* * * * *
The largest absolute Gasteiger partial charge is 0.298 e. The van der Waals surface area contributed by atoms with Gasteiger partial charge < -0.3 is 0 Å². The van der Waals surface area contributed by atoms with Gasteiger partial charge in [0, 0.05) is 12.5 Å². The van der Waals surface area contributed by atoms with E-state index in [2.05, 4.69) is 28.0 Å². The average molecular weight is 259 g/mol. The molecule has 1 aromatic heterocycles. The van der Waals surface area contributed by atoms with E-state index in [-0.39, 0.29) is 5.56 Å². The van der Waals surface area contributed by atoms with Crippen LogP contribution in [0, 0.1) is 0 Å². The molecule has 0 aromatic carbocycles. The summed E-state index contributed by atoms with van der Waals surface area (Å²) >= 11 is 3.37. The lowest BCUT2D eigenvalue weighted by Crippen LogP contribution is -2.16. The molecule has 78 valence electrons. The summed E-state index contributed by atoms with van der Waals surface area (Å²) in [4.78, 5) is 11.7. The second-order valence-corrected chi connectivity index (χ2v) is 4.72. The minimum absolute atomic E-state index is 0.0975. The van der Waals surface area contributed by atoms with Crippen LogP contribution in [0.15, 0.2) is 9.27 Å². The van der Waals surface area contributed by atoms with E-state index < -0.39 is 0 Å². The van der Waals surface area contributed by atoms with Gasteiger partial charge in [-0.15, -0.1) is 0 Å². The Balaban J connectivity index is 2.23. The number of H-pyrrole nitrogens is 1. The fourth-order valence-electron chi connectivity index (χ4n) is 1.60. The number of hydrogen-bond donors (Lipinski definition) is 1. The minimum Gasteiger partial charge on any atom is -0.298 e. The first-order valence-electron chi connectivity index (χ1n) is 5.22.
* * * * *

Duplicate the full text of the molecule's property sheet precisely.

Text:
The largest absolute Gasteiger partial charge is 0.298 e. The van der Waals surface area contributed by atoms with Gasteiger partial charge < -0.3 is 0 Å². The van der Waals surface area contributed by atoms with Gasteiger partial charge in [0, 0.05) is 12.5 Å². The van der Waals surface area contributed by atoms with E-state index in [2.05, 4.69) is 28.0 Å². The average molecular weight is 259 g/mol. The molecule has 1 aromatic heterocycles. The van der Waals surface area contributed by atoms with E-state index in [-0.39, 0.29) is 5.56 Å². The van der Waals surface area contributed by atoms with Crippen LogP contribution in [0, 0.1) is 0 Å². The molecule has 0 aromatic carbocycles. The summed E-state index contributed by atoms with van der Waals surface area (Å²) >= 11 is 3.37. The lowest BCUT2D eigenvalue weighted by Crippen LogP contribution is -2.16. The molecule has 78 valence electrons. The summed E-state index contributed by atoms with van der Waals surface area (Å²) in [4.78, 5) is 11.7. The second-order valence-corrected chi connectivity index (χ2v) is 4.72. The minimum absolute atomic E-state index is 0.0975. The van der Waals surface area contributed by atoms with Crippen LogP contribution in [0.15, 0.2) is 9.27 Å². The van der Waals surface area contributed by atoms with E-state index < -0.39 is 0 Å². The van der Waals surface area contributed by atoms with Gasteiger partial charge in [-0.15, -0.1) is 0 Å². The Balaban J connectivity index is 2.23. The number of H-pyrrole nitrogens is 1. The fourth-order valence-electron chi connectivity index (χ4n) is 1.60. The number of hydrogen-bond donors (Lipinski definition) is 1. The minimum Gasteiger partial charge on any atom is -0.298 e. The first-order valence-electron chi connectivity index (χ1n) is 5.22.